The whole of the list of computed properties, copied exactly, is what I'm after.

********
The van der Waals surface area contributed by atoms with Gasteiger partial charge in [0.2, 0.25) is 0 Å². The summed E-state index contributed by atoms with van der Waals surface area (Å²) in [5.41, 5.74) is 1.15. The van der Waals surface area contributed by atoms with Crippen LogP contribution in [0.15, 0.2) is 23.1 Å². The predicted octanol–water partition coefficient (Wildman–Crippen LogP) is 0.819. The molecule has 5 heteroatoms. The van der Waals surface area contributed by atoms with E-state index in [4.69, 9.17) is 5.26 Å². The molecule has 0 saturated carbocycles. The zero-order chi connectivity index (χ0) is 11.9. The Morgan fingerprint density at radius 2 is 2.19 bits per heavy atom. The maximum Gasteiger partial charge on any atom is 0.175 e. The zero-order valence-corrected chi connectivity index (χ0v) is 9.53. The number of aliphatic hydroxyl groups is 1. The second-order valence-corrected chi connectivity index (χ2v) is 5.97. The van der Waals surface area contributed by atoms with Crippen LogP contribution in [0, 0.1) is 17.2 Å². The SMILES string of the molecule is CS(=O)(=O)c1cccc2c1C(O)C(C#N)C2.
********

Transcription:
The van der Waals surface area contributed by atoms with Gasteiger partial charge in [0.2, 0.25) is 0 Å². The summed E-state index contributed by atoms with van der Waals surface area (Å²) in [5.41, 5.74) is 1.15. The van der Waals surface area contributed by atoms with Crippen LogP contribution in [0.15, 0.2) is 23.1 Å². The predicted octanol–water partition coefficient (Wildman–Crippen LogP) is 0.819. The molecule has 5 heteroatoms. The van der Waals surface area contributed by atoms with E-state index in [4.69, 9.17) is 5.26 Å². The molecule has 0 saturated carbocycles. The zero-order chi connectivity index (χ0) is 11.9. The Morgan fingerprint density at radius 2 is 2.19 bits per heavy atom. The maximum Gasteiger partial charge on any atom is 0.175 e. The zero-order valence-corrected chi connectivity index (χ0v) is 9.53. The number of aliphatic hydroxyl groups is 1. The second-order valence-corrected chi connectivity index (χ2v) is 5.97. The van der Waals surface area contributed by atoms with Crippen LogP contribution in [0, 0.1) is 17.2 Å². The SMILES string of the molecule is CS(=O)(=O)c1cccc2c1C(O)C(C#N)C2.